Total 6 insertions
― 33 must be inserted at last (only one possibility)
― 46 can be inserted in any of the 5 places remaining. So 5 ways.
― 52 must be inserted only after inserting 42, 23, 34. So only one choice for 52.
〈42,23,34〉can be sequenced in 3! ways.
Hence, 5×3! = 30 ways
 Question 54
 A 4 B 3 C 2 D 1
Computer-Networks       Routing
Question 54 Explanation:
Link R1- R2 will not be used because its cost is 6 and link R1-R3-R2 costs 5, which is lesser than R1-R2 link.
 Question 55
 A 0 B 1 C 2 D 4
Computer-Networks       Routing
Question 55 Explanation:
Now Graph will look like Question 56
 A masked B belied C betrayed D suppressed
Aptitude       Verbal
Question 56 Explanation:
Belied - Not appropriate to given
Betrayed - Most appropriate to given (Reveal intentionally)
Suppressed - Irrevalent to given
 Question 57
Which of the following options is closest in meaning to the word Circuitous.
 A cyclic B indirect C confusing D crooked
Aptitude       Verbal
Question 57 Explanation:
Synonyms for Circuitous are indirect, oblique, winding, meandering etc.
 Question 58
 A uphold B restrain C cherish D conserve
Aptitude       Verbal
Question 58 Explanation:
Uphold - cause to remain
Restrain - keep under control
Cherish - befond of
Conserve - protect from harm i.e., keeping safety, loss of destruction
 Question 59
25 persons are in a room. 15 of them play hockey, 17 of them play football and 10 of them play both hockey and football. Then the number of persons playing neither hockey nor football is:
 A 2 B 17 C 13 D 3
Aptitude       Numerical
Question 59 Explanation: Total number of persons = a+b+c = 25 → (1)
Number of persons who play hockey = a+b = 15 → (2)
Number of persons who play football = b+c = 17 → (3)
Number of persons who play hockey and football = b = 10 → (4)
From (2) ⇒ a=5
From (3) ⇒ c=7
From (1) ⇒ d = 3
Number of persons who play neither hockey nor football = d = 3
 Question 60
 A fallow: land B unaware: sleeper C wit: jester D renovated: house
Aptitude       Verbal
Question 60 Explanation:
→ A worker who is working is called unemployed.
→ Same as a land which is not used called fallow.
 Question 61
If 137+276 = 435 how much is 731+672?
 A 534 B 1403 C 1623 D 1513
Aptitude       Numerical
Question 61 Explanation:
Let, base = x
(137)x + (276)x = (435)x
x2 + 3x + 7 + 2x2 + 7x + 6 = 4x2 + 3x + 5
x2 - 7x - 8 = 0
x = 8 (or) -1
∴ x = 8 (-1 cannot be a base)
(731)x + (672)x = (731)8 +( 672)8
= 7 × 82 + 3× 8 + 1×1 + 6 × 82 + 7 × 8 + 2 × 1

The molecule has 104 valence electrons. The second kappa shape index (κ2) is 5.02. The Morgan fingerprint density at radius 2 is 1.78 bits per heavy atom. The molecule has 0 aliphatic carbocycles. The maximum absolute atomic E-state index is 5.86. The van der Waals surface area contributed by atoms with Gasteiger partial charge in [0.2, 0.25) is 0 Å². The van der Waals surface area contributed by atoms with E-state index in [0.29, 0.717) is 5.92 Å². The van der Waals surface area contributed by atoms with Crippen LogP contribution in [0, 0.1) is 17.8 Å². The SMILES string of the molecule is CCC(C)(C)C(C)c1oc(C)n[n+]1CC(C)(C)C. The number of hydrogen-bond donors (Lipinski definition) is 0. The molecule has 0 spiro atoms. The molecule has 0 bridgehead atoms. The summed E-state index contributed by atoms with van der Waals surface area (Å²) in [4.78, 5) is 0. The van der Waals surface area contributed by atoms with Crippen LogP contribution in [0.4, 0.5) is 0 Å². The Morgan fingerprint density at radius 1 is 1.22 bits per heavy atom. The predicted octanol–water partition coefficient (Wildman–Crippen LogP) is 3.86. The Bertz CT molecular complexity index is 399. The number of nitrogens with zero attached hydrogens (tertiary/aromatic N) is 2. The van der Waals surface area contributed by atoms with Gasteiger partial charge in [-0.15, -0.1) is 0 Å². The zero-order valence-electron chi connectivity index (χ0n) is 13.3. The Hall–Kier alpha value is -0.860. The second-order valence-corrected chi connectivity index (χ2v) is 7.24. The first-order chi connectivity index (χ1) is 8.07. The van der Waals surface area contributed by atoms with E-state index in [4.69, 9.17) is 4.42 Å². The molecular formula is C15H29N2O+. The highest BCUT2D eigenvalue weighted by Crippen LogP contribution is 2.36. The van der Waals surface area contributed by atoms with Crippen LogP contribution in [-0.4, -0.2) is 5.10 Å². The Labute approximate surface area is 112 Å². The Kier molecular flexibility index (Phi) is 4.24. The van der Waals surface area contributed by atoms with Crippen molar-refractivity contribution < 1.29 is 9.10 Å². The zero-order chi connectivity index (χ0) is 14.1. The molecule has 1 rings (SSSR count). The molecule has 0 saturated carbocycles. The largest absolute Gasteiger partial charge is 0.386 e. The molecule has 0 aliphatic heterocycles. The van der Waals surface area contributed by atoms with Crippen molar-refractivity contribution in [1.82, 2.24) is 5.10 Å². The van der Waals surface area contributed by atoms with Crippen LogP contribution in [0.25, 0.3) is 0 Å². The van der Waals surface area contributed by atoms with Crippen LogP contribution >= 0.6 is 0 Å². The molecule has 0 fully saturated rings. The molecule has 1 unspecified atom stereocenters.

= 915
From the options, 915 can be written as 1623 in base 8.
 Question 62
 A HSIG B SGHI C IGSH D IHSG
Aptitude       Numerical
Question 62 Explanation:
Let us solve using option elimination approach .
Option A: HSIG
from (ii) , we can say that Gita and Saira are successive siblings.
Hence, option A is not true.
Option C: IGSH In any of the above 4 cases, (i) is not true.
Hence, option C is not true.
Option D: IHSG In any of the above 4 cases, (i) is not true.
Hence, option D is not true.
Option B: SGHI In last two cases, all the facts are true.
∴ The order is SGHI.
 Question 63
 A Modern warfare has resulted in civil strife. B Chemical agents are useful in modern warfare. C Use of chemical agents in warfare would be undesirable. D People in military establishments like to use chemical agents in war.
Aptitude       Verbal
Question 63 Explanation:
→ People in military establishments like to use chemical agents in war.
 Question 64
5 skilled workers can build a wall in 20 days: 8 semi-skilled workers can build a wall in 25 days; 10 unskilled workers can build a wall in 30 days. If a team has 2 skilled, 6 semi-skilled and 5 unskilled workers, how long will it take to build the wall?
 A 20 B 10 C 16 D 15
Aptitude       Numerical
Question 64 Explanation:
5 skilled workers can build the wall in 20 days ⇒ 1 skilled worker can build the wall in 100 days
Capacity = 1/100
8 semi-skilled workers can build the wall in 25 days
⇒ 1 semi-skilled worker can build the wall in 200 days
Capacity = 1/200
10 un-skilled workers can build the wall in 30 days
⇒ 1 un-skilled worker can build the wall in 300 days
Capacity = 1/300
1 day work (2 skilled + 6 semi-skilled + 5 unskilled) = 2(1/100) + 6(1/200) + 5(1/300) = 1/15
∴ They can complete the work in 15 days.
 Question 65
Given digits 2, 2, 3, 3, 3, 4, 4, 4, 4 how many distinct 4 digit numbers greater than 3000 can be formed?
 A 50 B 51 C 52 D 54
Aptitude       Numerical
Question 65 Explanation:
Greater than 3000
⇒ First digit: 3 or 4
(i) First digit - 3:
We have to choose 3 digits from (2, 2, 3, 3, 4, 4, 4, 4).
Any place can have either 2 or 3 or 4, but (222, 333) is not possible as we have only two 2's and two 3's.
Total = 3 × 3 × 3 - 2 = 25
(ii) First digit - 4:
We have to choose 4 digits from (2, 2, 3, 3, 4, 4, 4, 4).
Any place can have either 2 or 3 or 4, but (222) is not possible we have only two 2's.
Total = 3 × 3 × 3 - 1 = 26
∴ Total number possible = 25 + 26 = 51
There are 65 questions to complete.